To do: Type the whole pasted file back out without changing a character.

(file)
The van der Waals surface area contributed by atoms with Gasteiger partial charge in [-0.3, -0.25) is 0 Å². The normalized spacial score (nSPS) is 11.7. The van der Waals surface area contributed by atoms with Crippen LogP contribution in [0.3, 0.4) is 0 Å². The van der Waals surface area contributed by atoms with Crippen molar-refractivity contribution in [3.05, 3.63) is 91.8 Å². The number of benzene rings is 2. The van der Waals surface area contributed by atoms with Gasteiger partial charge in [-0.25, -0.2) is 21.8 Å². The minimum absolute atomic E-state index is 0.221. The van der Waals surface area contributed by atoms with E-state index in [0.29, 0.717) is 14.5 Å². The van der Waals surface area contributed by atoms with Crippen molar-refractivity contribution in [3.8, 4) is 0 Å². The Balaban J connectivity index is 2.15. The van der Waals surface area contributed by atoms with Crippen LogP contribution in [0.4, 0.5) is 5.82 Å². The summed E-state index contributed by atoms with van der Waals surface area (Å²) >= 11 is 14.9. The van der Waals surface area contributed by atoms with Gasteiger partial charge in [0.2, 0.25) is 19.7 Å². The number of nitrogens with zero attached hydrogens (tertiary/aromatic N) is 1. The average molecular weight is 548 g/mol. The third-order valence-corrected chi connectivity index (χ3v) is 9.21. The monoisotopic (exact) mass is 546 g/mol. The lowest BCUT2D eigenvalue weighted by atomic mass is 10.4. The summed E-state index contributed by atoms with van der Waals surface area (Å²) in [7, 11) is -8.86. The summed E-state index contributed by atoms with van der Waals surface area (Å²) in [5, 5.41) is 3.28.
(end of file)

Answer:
The van der Waals surface area contributed by atoms with Gasteiger partial charge in [-0.3, -0.25) is 0 Å². The normalized spacial score (nSPS) is 11.7. The van der Waals surface area contributed by atoms with Crippen LogP contribution in [0.3, 0.4) is 0 Å². The van der Waals surface area contributed by atoms with Crippen molar-refractivity contribution in [3.05, 3.63) is 91.8 Å². The number of benzene rings is 2. The van der Waals surface area contributed by atoms with Gasteiger partial charge in [-0.25, -0.2) is 21.8 Å². The minimum absolute atomic E-state index is 0.221. The van der Waals surface area contributed by atoms with E-state index in [0.29, 0.717) is 14.5 Å². The van der Waals surface area contributed by atoms with Crippen molar-refractivity contribution in [3.8, 4) is 0 Å². The Balaban J connectivity index is 2.15. The van der Waals surface area contributed by atoms with Crippen LogP contribution in [0.4, 0.5) is 5.82 Å². The summed E-state index contributed by atoms with van der Waals surface area (Å²) >= 11 is 14.9. The van der Waals surface area contributed by atoms with Gasteiger partial charge in [0.2, 0.25) is 19.7 Å². The number of nitrogens with zero attached hydrogens (tertiary/aromatic N) is 1. The average molecular weight is 548 g/mol. The third-order valence-corrected chi connectivity index (χ3v) is 9.21. The monoisotopic (exact) mass is 546 g/mol. The lowest BCUT2D eigenvalue weighted by atomic mass is 10.4. The summed E-state index contributed by atoms with van der Waals surface area (Å²) in [7, 11) is -8.86. The summed E-state index contributed by atoms with van der Waals surface area (Å²) in [5, 5.41) is 3.28.